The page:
The Detroit Tigers had a nice run of playoff seasons from 2011-2014, making the ALCS three times and the World Series once. Unfortunately for Tiger fans, they lost two of the three ALCS matchups and the 2012 World Series. That series was the last, close chance for longtime Tigers owner Mike Ilitch to win a championship. In this alternate reality, had the 2016 season ended around the 80-game mark, the Tigers would have had one more chance at postseason play with the Miguel Cabrera/Victor Martinez/Justin Verlander group before Ilitch’s death the following February.
One of the great disappointments in baseball is that the game’s best player, Mike Trout, has only appeared in one postseason series. That was in 2014 against the Royals and Trout went 1-for-12 as the Angels were swept. If the last eight seasons were limited to 100 games, Trout’s Angels would have made the playoffs twice more in his career.
In 2015, the Angels were leading the AL West at roughly the 100-game mark (July 26), but faltered down the stretch and ultimately finished third in a tight AL West race while failing to make the playoffs. In 2012, Trout’s first full season, the Angels were in the second wild card spot at roughly the 100-game mark (July 29), but couldn’t hold that spot over the last couple months of the season. They ultimately finished four games out of a wild card spot.
What about 2020?
We don’t know what the future will bring for MLB, but we know that it won’t be the traditional 162-game season. If history is our guide, it’s very likely that some surprise teams will make the playoffs should there be a season. The 2020 projected standings from FanGraphs gives us an idea of the teams to watch this year.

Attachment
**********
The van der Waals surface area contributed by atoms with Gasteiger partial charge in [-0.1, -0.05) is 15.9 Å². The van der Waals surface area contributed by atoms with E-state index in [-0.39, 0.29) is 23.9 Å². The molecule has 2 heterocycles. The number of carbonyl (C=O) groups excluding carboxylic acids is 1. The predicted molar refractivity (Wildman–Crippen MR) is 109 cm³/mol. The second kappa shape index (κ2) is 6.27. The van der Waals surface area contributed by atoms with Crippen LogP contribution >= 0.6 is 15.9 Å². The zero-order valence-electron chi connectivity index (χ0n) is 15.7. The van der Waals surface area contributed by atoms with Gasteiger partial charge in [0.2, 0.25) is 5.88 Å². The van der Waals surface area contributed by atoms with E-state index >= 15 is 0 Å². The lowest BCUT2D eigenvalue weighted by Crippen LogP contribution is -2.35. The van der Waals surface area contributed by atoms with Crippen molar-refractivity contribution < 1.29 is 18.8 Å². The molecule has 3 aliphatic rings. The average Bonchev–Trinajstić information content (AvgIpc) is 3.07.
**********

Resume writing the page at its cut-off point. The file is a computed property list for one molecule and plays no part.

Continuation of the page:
The biggest surprise team from the AL teams not projected to win their division or snag a wild card spot would be the Texas Rangers. They sit comfortably behind a pack of AL teams projected to be on the cusp of a wild card spot. A few fortunate bounces, development of young players, some good luck in close games, and the Rangers could slip into the postseason. It wasn’t that long ago (2016) that they went 95-67 despite a mediocre +8 run-differential (their Pythagorean W-L record was 82-80). Maybe the ball bounces their way in a shortened 2020 season.
Other AL possibilities that would be fun to watch would be the Angels, so Mike Trout and Shohei Ohtani can play on the big stage, and the White Sox, who haven’t made the postseason since 2008.
The NL wild card race projects to be even messier than the AL. FanGraphs projects seven teams to finish within four wins of the second wild card spot over the course of a full season. A shortened season might even tighten that up. With that in mind, it wouldn’t be all that surprising to see any of these teams snag a place in the postseason. The Rockies, on the other hand, would be a surprise based on their 71-win 2019 season and their 77-win projection. Perhaps a shorter season will lead to an ultimate surprise World Series matchup of the Texas Rangers and Colorado Rockies. As strange as that sounds, it wouldn’t be the strangest thing to happen this year.
Published at Thu, 09 Apr 2020 11:53:00 +0000